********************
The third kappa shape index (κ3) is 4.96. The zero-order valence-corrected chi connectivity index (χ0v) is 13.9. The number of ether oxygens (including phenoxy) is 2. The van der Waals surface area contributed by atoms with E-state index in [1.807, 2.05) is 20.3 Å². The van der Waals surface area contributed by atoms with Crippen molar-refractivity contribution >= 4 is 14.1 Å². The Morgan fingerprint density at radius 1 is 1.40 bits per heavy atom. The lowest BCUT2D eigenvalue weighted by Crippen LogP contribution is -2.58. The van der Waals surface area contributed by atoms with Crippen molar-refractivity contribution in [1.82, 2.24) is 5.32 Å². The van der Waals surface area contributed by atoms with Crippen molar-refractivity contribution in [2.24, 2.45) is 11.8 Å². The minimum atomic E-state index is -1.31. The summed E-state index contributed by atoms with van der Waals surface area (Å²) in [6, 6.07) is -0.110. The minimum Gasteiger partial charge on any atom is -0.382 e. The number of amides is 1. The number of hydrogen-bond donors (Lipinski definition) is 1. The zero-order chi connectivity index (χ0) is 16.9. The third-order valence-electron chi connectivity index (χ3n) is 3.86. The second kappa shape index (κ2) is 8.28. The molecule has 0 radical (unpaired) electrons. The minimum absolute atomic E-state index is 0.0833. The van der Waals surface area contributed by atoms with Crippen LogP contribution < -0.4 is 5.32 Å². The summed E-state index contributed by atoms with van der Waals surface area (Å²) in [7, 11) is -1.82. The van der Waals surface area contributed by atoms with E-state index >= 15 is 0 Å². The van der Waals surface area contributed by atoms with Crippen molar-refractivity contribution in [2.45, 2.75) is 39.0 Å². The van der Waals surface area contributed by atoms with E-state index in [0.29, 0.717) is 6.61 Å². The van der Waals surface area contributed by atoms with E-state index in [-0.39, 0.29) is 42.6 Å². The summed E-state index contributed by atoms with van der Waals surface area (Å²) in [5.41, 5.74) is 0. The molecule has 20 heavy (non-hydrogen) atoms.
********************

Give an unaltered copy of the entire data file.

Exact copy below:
The third kappa shape index (κ3) is 4.96. The zero-order valence-corrected chi connectivity index (χ0v) is 13.9. The number of ether oxygens (including phenoxy) is 2. The van der Waals surface area contributed by atoms with E-state index in [1.807, 2.05) is 20.3 Å². The van der Waals surface area contributed by atoms with Crippen molar-refractivity contribution >= 4 is 14.1 Å². The Morgan fingerprint density at radius 1 is 1.40 bits per heavy atom. The lowest BCUT2D eigenvalue weighted by Crippen LogP contribution is -2.58. The van der Waals surface area contributed by atoms with Crippen molar-refractivity contribution in [1.82, 2.24) is 5.32 Å². The van der Waals surface area contributed by atoms with Crippen molar-refractivity contribution in [2.24, 2.45) is 11.8 Å². The minimum atomic E-state index is -1.31. The summed E-state index contributed by atoms with van der Waals surface area (Å²) in [6, 6.07) is -0.110. The minimum Gasteiger partial charge on any atom is -0.382 e. The number of amides is 1. The number of hydrogen-bond donors (Lipinski definition) is 1. The zero-order chi connectivity index (χ0) is 16.9. The third-order valence-electron chi connectivity index (χ3n) is 3.86. The second kappa shape index (κ2) is 8.28. The molecule has 0 radical (unpaired) electrons. The minimum absolute atomic E-state index is 0.0833. The van der Waals surface area contributed by atoms with Crippen LogP contribution < -0.4 is 5.32 Å². The summed E-state index contributed by atoms with van der Waals surface area (Å²) in [7, 11) is -1.82. The van der Waals surface area contributed by atoms with E-state index >= 15 is 0 Å². The van der Waals surface area contributed by atoms with Crippen molar-refractivity contribution in [2.45, 2.75) is 39.0 Å². The van der Waals surface area contributed by atoms with E-state index in [0.29, 0.717) is 6.61 Å². The van der Waals surface area contributed by atoms with E-state index in [-0.39, 0.29) is 42.6 Å². The summed E-state index contributed by atoms with van der Waals surface area (Å²) in [5.41, 5.74) is 0. The molecule has 20 heavy (non-hydrogen) atoms.